14. Kimberly says:

    This may be my favorite post you have ever wrote (and let me tell ya, I really like what you write). I was shaking my head yes through the whole thing! Thank you!

  15. Ppl do this if you tell them you recycle or are in college or are paying off debt or are going to the gym. They always think of the reasons they don’t. It’s human nature.

  16. Amen to that :) And by that? I mean all of it!

  17. I love the honesty of this post! And the grace!

  18. Love, love, love!!!

  19. So true. I have encountered this many times in my life. Sometimes I want to say to them, I got enough to worry about without giving a hoot about what you are or aren’t doing, and it’s none of my business anyway.

  20. What’s funny is that when people say “I feel judged”, they are almost always judging.

  21. I love this! So, so true. With seven littles, it takes all I’ve got to keep my own train moving. If anything, I’d rather not compare lives… My house is sure to be messier, the days crazier, the budget tighter. But… I’ll keep my life and leave you to yours!

  22. Is it possible that they aren’t defending themselves, but rather trying to find common ground for a conversation? I would LOVE to homeschool and I identify with homeschoolers, but my husband won’t allow it. Since he makes up the other half of their parents, he has a say in their parenting. But, I care about their education, very active in their education, essentially homeschool in addition to public school and I enjoy having the conversations with people. When homeschoolers talk to me, they talk to me like a public school Mom who has little in common with them. I’m not defending myself because I feel judged. I explain myself because I want to be a friend.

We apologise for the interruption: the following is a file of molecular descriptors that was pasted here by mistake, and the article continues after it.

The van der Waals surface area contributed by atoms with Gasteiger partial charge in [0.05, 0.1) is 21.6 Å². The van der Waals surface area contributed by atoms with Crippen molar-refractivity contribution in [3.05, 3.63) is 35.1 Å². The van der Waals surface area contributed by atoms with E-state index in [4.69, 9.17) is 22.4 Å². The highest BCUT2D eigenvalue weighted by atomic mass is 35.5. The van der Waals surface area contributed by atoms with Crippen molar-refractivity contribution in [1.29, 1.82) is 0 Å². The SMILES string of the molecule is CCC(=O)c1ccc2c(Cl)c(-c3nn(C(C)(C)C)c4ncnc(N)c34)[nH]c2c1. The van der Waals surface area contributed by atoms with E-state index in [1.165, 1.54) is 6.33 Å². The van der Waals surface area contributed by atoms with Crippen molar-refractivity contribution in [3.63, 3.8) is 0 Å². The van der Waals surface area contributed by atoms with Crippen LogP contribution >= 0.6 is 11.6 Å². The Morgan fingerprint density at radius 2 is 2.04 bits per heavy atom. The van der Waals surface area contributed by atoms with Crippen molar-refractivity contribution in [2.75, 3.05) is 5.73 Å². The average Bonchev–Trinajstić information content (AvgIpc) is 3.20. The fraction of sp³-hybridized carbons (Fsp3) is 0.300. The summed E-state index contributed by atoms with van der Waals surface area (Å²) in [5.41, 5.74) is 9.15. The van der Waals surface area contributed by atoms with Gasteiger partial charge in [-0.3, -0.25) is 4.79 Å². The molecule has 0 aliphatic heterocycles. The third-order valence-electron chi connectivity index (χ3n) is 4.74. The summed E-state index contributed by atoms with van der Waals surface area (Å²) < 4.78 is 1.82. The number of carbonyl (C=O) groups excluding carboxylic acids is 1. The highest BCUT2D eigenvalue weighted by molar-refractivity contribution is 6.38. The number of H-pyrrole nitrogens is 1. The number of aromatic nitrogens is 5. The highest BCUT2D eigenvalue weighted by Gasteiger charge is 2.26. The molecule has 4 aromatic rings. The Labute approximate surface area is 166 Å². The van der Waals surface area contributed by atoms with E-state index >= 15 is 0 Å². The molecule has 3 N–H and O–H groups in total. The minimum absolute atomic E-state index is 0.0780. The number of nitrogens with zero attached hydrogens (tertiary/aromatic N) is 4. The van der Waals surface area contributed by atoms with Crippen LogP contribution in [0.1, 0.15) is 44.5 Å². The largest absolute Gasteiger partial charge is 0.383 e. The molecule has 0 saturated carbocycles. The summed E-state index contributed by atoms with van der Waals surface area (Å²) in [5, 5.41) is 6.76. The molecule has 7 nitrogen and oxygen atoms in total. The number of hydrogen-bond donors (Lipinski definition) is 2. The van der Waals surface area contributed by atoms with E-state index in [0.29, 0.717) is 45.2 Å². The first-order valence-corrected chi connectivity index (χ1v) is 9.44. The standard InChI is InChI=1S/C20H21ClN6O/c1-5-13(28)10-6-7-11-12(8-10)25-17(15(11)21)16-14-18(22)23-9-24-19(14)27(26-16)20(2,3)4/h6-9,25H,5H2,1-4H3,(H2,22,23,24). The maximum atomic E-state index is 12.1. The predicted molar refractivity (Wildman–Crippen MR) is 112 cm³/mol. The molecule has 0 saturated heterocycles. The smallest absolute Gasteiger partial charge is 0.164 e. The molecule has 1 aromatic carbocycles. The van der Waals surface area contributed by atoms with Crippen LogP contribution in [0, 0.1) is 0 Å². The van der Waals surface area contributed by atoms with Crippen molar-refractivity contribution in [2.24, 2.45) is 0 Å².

1. […] Quit Judging Me for Judging You! :: Thank you, Connie. It seems that people feel the need to make excuses for not homeschooling, or whatever it is we do that they don’t do. There’s really no need. […]